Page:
While research shows diverse leadership teams create better businesses, it only scratches the surface when it comes to the benefits and importance of DEI work. It also leads to stronger communities, access to inclusive outdoor experiences and an overall healthier well-being. Still, ROI isn’t enough to justify these efforts. Social justice is not a business strategy, and the human experience is not quantitative. We cannot advance the cause of equity without engaging with morals, ethics, emotions, and personal experiences of all historically underrepresented groups. Broad outlines and discussion in DEI work fail to reach core issues and solutions needed to make real progress. Actionable strategies are needed. At Camber Outdoors, our progress forward will be rooted in action rather than words, and we encourage all in this line of work to do the same.

Collaborate Beyond the Surface.

Building friendships and enjoying time together is important, but not always conducive to deeper conversations. Collaboration must have the intent and commitment to reach beyond surface interactions to form impactful partnerships and genuine relationships. We acknowledge that our previous efforts to engage, collaborate with, and include grassroots DEI leaders did not extend deeply enough to serve our mission of achieving workplace equity in the active-outdoor industries. That our revealing of the CEO Outdoor Equity Pledge came as a shock to grassroots DEI leaders points to a gap in collaboration and discussion that should have taken place before the launch. That we did not re-engage Teresa Baker, the Outdoor CEO Diversity Pledge leader, upon shifting ours to include all people, rather than solely women, was a huge missed opportunity and a reinforcement of the historical erasure of the important work already done by women of color in the outdoor space. We support Teresa’s work, and we will seek ways to amplify her efforts and others’. It will take the whole community to accomplish the changes we desperately need in the active-outdoor industries.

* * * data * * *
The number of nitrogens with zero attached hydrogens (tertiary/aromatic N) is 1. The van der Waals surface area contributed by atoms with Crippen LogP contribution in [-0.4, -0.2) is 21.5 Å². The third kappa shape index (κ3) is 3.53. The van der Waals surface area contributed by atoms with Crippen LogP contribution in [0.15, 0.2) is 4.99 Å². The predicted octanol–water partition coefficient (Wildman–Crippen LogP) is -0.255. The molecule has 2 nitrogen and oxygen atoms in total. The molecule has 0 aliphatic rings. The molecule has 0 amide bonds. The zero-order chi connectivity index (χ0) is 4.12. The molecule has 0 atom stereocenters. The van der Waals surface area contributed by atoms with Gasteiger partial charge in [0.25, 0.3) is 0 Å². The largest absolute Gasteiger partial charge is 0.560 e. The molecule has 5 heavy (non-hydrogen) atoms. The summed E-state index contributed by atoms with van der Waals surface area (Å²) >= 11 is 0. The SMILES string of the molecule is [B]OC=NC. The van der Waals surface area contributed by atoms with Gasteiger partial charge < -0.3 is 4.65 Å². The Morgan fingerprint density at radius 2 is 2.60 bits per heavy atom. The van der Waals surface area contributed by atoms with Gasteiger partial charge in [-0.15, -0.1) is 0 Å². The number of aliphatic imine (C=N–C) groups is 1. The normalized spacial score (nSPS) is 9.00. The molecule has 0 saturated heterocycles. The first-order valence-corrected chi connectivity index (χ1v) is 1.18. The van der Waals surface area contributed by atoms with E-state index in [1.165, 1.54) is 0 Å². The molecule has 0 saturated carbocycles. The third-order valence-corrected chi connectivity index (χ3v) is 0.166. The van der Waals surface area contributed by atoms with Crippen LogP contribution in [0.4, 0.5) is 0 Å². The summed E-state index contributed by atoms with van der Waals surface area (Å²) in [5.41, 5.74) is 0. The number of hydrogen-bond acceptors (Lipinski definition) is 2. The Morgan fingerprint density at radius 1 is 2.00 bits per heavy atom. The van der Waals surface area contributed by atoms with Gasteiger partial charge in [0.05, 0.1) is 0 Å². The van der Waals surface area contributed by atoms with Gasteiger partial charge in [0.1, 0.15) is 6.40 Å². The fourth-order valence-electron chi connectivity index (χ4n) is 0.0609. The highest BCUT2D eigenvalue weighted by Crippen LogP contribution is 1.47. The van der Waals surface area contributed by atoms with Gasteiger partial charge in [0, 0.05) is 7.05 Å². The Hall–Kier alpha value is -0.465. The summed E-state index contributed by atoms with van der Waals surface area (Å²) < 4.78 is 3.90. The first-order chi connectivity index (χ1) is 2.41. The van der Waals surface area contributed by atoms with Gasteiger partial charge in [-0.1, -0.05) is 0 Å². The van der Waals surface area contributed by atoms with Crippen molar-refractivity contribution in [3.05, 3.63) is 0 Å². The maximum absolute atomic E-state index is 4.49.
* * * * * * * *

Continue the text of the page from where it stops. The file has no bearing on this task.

Understand the Experiences and Values of the Community We Represent.

To serve the community we must know the community. Recognize and appreciate its values, realize the experiences of its individuals, and be aware of where you can’t fully relate. That understanding is critical when it comes to decision-making. Camber Outdoors is taking time to examine its internal culture from the Board of Directors and staff, to contractors and consultants. This self-reflection allows us to identify blind spots and make internal change through discussion, reading, and DEI training. Additionally, we have updated our recruitment practices to ensure we build a team that represents the diverse communities we serve, and we’ve hired a reputable DEI-focused recruitment agency to help us find the next executive director of Camber Outdoors to lead us in this work.  We are also evaluating the makeup of our board of directors as we look to add new diverse leaders to the team.



Through listening, learning, and continuing the work we started over 20 years ago, we remain committed to creating workplace equity in the active-outdoors industries —from the boardroom to the backcountry.

More to come…

Formerly the Outdoor Industries Women’s Coalition (OIWC)